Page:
Sea of Galilee & its Ancient Sites
Delegation Permanente d'Israel aupres de l'UNESCO
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The Sea of Galilee, -210 meters below sea level, is the main fresh water sea of the Rift Valley with unique forms and subterranean sources including hot water springs. The sea is home for 27 fish types, with many endemic. The water surface is 168 square kilometers while the perimeter is 55 kilometers, densely populated over the generations. The cities of Tiberias and Hammat Gader as well as Korazim, Kursi, Capernaum, and Tabgha surround the Sea of Galilee contributing to the area's unique cultural authenticity.
Korazim displays the remains of a Jewish town, mentioned in the Babylonian Talmud, renowned for the good wheat grown there. In the New Testament Korazim is mentioned as a city condemned by Jesus, together with Bet-Saida and Capernaum. The earliest occupation of Korazim was in the first or second century CE and was located on the slope of the northern hill. Most of the remains visible today date to the third to fourth centuries CE. Many repairs and changes were carried out in the original buildings and in the synagogue as part of the restoration effort in the fifth and sixth centuries.
The first excavations of Korazim were conducted by Kohl and Watzinger in the early 1900's, as part of their survey of ancient synagogues. Excavations were renewed in the 1920's by The Hebrew University and the British Mandate Government's Department of Antiquities. Extensive work in the central quarter was carried out between 1962 and 1963 as a joint enterprise of the National Parks Authority and the Department of Antiquities and Museums.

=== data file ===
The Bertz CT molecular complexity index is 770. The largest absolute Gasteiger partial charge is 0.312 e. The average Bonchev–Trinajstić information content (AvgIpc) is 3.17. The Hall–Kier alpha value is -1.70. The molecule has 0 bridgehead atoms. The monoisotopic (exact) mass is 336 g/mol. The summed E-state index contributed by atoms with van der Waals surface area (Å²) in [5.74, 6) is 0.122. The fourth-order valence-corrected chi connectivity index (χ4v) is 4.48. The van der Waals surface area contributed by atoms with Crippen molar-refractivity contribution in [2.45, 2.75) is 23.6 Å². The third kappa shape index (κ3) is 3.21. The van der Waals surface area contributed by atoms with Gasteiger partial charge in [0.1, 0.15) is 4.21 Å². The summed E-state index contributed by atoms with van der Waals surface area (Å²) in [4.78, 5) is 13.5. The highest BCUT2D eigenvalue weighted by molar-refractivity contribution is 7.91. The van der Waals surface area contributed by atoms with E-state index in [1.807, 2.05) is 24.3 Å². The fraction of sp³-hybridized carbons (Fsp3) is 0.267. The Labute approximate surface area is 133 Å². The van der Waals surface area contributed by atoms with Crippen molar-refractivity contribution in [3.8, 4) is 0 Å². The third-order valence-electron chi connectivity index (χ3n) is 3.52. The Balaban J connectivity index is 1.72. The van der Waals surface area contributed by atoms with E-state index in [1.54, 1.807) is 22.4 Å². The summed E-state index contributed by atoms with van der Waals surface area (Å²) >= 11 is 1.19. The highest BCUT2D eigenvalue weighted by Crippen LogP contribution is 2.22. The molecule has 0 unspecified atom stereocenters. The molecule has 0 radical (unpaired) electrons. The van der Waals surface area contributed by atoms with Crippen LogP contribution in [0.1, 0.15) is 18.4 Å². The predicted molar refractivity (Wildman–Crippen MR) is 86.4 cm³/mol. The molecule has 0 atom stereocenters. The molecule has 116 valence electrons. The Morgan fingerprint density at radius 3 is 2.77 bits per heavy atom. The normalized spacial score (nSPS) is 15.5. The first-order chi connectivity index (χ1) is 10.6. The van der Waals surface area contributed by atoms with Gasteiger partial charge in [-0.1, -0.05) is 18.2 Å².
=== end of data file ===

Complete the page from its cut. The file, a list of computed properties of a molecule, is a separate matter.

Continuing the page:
Capernaum was a Jewish village in Second Temple and Byzantine times which today displays remains of a synagogue including stone friezes. According to Christian tradition, Capernaum was the birthplace of Peter and where Jesus preached and performed miracles. It is also the locale of a Franciscan monastery and a pilgrimage site.
Tabgha, found on the northwestern shore of the Sea of Galilee, is the site of the multiplication of loaves and fishes according to Christian tradition. The area is first mentioned by the pilgrim Egeria in the late fourth century CE who mentions a church on the site. It appears that a chapel was erected here in the fourth century and a church built toward the middle of the fifth.
Apart from their intrinsic artistic value, the mosaics from the 5th century church are unique from two aspects: they mark the introduction of the figurated pavement into the repertoire of church pavements in Israel, which until then, as far as is known, was exclusively geometric. The other unusual characteristic is the adaptation of a Nilotic landscape popular in Hellenistic and Roman art, to the fauna and flora of the Sea of Galilee.